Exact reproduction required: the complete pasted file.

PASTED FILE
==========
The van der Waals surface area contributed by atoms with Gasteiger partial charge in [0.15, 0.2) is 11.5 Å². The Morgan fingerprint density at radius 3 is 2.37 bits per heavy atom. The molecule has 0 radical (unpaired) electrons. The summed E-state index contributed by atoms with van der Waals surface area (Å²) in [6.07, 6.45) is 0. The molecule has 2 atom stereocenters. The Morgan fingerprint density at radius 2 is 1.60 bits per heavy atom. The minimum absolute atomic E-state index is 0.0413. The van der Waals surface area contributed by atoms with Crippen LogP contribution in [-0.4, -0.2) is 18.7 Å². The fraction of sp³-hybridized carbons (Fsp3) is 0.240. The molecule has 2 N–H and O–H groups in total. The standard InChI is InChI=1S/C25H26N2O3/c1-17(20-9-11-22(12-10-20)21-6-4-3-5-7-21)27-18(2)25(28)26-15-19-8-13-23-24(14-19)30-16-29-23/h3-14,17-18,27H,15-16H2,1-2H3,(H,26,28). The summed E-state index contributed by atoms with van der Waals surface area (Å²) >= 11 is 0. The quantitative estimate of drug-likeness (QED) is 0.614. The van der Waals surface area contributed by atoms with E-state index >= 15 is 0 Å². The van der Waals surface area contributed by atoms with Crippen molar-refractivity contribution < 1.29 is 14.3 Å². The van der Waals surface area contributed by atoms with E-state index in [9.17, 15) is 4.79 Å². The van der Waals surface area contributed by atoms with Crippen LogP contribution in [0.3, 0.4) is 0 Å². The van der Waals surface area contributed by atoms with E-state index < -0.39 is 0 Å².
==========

The van der Waals surface area contributed by atoms with Gasteiger partial charge in [0.15, 0.2) is 11.5 Å². The Morgan fingerprint density at radius 3 is 2.37 bits per heavy atom. The molecule has 0 radical (unpaired) electrons. The summed E-state index contributed by atoms with van der Waals surface area (Å²) in [6.07, 6.45) is 0. The molecule has 2 atom stereocenters. The Morgan fingerprint density at radius 2 is 1.60 bits per heavy atom. The minimum absolute atomic E-state index is 0.0413. The van der Waals surface area contributed by atoms with Crippen LogP contribution in [-0.4, -0.2) is 18.7 Å². The fraction of sp³-hybridized carbons (Fsp3) is 0.240. The molecule has 2 N–H and O–H groups in total. The standard InChI is InChI=1S/C25H26N2O3/c1-17(20-9-11-22(12-10-20)21-6-4-3-5-7-21)27-18(2)25(28)26-15-19-8-13-23-24(14-19)30-16-29-23/h3-14,17-18,27H,15-16H2,1-2H3,(H,26,28). The summed E-state index contributed by atoms with van der Waals surface area (Å²) >= 11 is 0. The quantitative estimate of drug-likeness (QED) is 0.614. The van der Waals surface area contributed by atoms with E-state index >= 15 is 0 Å². The van der Waals surface area contributed by atoms with Crippen molar-refractivity contribution < 1.29 is 14.3 Å². The van der Waals surface area contributed by atoms with E-state index in [9.17, 15) is 4.79 Å². The van der Waals surface area contributed by atoms with Crippen LogP contribution in [0.3, 0.4) is 0 Å². The van der Waals surface area contributed by atoms with E-state index < -0.39 is 0 Å².